The work of Fan Ho has been an inspiration to me throughout my photography career. Since 1956, Ho has been a photographer, film director and actor. There is no specific image from his work that I can consider a favourite, such is the quantity and not only the quality of his images. Nicknamed ‘the great master’, Ho was considered one of the premiere street photographers that photographed Hong Kong during the 1950’s & 1960’s. He was a master at framing his compositions, often reflecting a highly cinematic quality where smoke, steam, directional lighting and shadows would create an atmosphere that would grip the viewer instantly.
This image of a stray alley cat passing into the light can be perceived, at least in my eyes, a predator in an urban environment that has adapted to his environment and is stealthily seeking his next victim. This is where art can raise all types of questions, where the viewer can perceive the work in their own individual way. There are so many images by Fan Ho that stick with me, it is hard to pin down a single favourite. Some 60 years after winning his first photography contest, Ho has won more than 280 awards, produced 20 feature length films, and published numerous books on original photography. Whenever I may feel burnout or lacking in inspiration, viewing Ho’s images are guaranteed to remind me of why I picked up a camera in the first place.
The work of Salgado played such an influence on me in my early years, that it reinforced my desire to travel and explore the world, such is the power of his images. Monumental in their scope, his images are utterly engaging. Salgado worked in a multitude of genres. From landscapes, to environmental portraits, to documenting social issues, this Brazilian photojournalist has covered assignments in over 120 countries. Renowned for his work covering individuals in desperate economic circumstances, he insists on presenting his work in a series rather than individually.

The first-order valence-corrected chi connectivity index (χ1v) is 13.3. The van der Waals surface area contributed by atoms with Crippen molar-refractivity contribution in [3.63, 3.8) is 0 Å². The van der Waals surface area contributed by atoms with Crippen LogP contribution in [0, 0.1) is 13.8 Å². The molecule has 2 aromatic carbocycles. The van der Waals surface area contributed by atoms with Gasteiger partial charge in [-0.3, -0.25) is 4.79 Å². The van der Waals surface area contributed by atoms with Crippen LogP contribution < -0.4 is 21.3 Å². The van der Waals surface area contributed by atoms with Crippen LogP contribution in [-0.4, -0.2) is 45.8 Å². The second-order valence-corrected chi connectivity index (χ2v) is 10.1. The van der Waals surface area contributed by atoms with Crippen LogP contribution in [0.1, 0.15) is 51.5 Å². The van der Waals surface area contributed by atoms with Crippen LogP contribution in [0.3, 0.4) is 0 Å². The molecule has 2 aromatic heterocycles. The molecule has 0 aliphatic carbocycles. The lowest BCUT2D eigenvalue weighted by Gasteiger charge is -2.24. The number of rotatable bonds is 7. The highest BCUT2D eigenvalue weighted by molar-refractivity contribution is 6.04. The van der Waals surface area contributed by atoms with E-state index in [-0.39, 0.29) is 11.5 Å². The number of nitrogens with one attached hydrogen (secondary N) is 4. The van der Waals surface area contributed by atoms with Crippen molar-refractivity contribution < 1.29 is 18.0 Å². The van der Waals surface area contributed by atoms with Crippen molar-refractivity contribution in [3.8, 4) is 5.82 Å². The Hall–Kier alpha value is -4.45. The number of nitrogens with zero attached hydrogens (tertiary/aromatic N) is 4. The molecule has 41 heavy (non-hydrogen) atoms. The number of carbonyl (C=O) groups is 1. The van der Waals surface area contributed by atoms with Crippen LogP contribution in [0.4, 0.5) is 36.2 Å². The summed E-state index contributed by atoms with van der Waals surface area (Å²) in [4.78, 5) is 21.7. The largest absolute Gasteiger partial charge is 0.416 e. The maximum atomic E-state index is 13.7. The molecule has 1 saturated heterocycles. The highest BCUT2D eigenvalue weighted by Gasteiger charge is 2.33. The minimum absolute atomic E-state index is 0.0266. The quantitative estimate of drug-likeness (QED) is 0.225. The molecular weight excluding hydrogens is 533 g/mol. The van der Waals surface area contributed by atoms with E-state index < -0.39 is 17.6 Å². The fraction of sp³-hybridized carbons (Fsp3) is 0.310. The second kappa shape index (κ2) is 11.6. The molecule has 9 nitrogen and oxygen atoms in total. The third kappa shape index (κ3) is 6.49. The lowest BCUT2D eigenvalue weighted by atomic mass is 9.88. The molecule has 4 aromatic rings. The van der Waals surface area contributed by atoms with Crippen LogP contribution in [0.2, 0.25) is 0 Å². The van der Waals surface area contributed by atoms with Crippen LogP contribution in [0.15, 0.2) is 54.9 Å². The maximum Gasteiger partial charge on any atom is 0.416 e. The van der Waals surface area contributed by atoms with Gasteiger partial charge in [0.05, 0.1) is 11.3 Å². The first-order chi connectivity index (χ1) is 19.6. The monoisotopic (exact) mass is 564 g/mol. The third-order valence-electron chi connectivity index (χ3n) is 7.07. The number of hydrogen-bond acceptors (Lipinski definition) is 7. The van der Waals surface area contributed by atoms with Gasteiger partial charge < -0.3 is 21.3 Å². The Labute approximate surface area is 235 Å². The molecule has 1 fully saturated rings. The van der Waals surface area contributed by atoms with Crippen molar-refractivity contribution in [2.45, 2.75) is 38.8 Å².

The large scale images in his enormous books allow the viewer to gaze in awe over the multitude of tones, textures and intricate details to best effect. Undoubtedly, his finest and most comprehensive book is ‘Genesis’, which the image shown is used for the cover photo. Genesis is a culmination of nature, indigenous peoples and landscapes displayed in all their splendour. As with many of my favourite artists, Salgado has worked for the Magnum agency since 1979, the international photography cooperative founded by Henri Cartier-Bresson in 1947.
You don’t need to be a photographer to be aware of Steve McCurry’s iconic image named ‘Afghan Girl’. Probably one of, if not the most published image in the world, the photograph was captured in Pakistan in 1984, and became the cover image of the National Geographic magazine June issue in 1985. The girl’s piercing green eyes perfectly match the background, and the stunning colours were recorded onto Kodachrome 64 slide film. ‘Afghan Girl’ is by far McCurry’s most celebrated image, however if I had to choose a favourite, it would likely be the image of the boy running through the narrow streets of Jodhpur that was captured in 2007. I just love the energy of the boy running, and the leading lines guiding your eye into an invisible vanishing point.
What I find so inspiring about his work is the amalgamation of vivid colours and careful compositions that frame the human element into wonderfully cohesive images. He creates the kind of work that upon viewing, makes you want to go out and travel the world. Throughout McCurry’s 30 year long career as a photographer, he has documented conflicts, vanishing cultures, ancient traditions and contemporary culture. He has published many books and retrospectives, and been awarded some of the most prestigious awards in the industry, including the Robert Capa Gold Medal, National Press Photographers Award, and an unprecedented four first prize awards from the World Press Photo contest.